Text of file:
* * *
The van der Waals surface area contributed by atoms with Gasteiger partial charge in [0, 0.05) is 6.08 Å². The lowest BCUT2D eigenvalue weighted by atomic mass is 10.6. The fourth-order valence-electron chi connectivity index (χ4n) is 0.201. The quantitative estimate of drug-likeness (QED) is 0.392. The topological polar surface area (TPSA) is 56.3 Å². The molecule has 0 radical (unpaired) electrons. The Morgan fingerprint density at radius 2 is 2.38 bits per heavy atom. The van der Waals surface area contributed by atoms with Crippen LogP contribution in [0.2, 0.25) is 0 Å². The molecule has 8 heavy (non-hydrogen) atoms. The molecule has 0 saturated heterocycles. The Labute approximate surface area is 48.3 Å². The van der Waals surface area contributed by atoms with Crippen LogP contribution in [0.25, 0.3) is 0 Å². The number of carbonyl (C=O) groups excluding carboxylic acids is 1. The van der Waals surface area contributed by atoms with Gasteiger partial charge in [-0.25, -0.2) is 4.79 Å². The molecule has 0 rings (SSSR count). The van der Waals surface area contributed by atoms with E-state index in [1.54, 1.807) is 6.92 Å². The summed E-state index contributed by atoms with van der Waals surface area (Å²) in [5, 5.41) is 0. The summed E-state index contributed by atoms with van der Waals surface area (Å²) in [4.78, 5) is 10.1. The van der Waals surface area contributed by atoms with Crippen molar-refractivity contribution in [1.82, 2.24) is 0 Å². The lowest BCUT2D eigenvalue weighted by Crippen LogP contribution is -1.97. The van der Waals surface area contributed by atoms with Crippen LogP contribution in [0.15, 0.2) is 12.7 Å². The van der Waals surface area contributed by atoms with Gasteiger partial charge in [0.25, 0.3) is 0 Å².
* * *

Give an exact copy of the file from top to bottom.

The van der Waals surface area contributed by atoms with Gasteiger partial charge in [0, 0.05) is 6.08 Å². The lowest BCUT2D eigenvalue weighted by atomic mass is 10.6. The fourth-order valence-electron chi connectivity index (χ4n) is 0.201. The quantitative estimate of drug-likeness (QED) is 0.392. The topological polar surface area (TPSA) is 56.3 Å². The molecule has 0 radical (unpaired) electrons. The Morgan fingerprint density at radius 2 is 2.38 bits per heavy atom. The van der Waals surface area contributed by atoms with Crippen LogP contribution in [0.2, 0.25) is 0 Å². The molecule has 8 heavy (non-hydrogen) atoms. The molecule has 0 saturated heterocycles. The Labute approximate surface area is 48.3 Å². The van der Waals surface area contributed by atoms with Crippen LogP contribution in [0.25, 0.3) is 0 Å². The number of carbonyl (C=O) groups excluding carboxylic acids is 1. The van der Waals surface area contributed by atoms with Gasteiger partial charge in [-0.25, -0.2) is 4.79 Å². The molecule has 0 rings (SSSR count). The van der Waals surface area contributed by atoms with E-state index in [1.54, 1.807) is 6.92 Å². The summed E-state index contributed by atoms with van der Waals surface area (Å²) in [5, 5.41) is 0. The summed E-state index contributed by atoms with van der Waals surface area (Å²) in [4.78, 5) is 10.1. The van der Waals surface area contributed by atoms with Crippen molar-refractivity contribution in [1.82, 2.24) is 0 Å². The lowest BCUT2D eigenvalue weighted by Crippen LogP contribution is -1.97. The van der Waals surface area contributed by atoms with Crippen LogP contribution in [0.15, 0.2) is 12.7 Å². The van der Waals surface area contributed by atoms with Gasteiger partial charge in [0.25, 0.3) is 0 Å².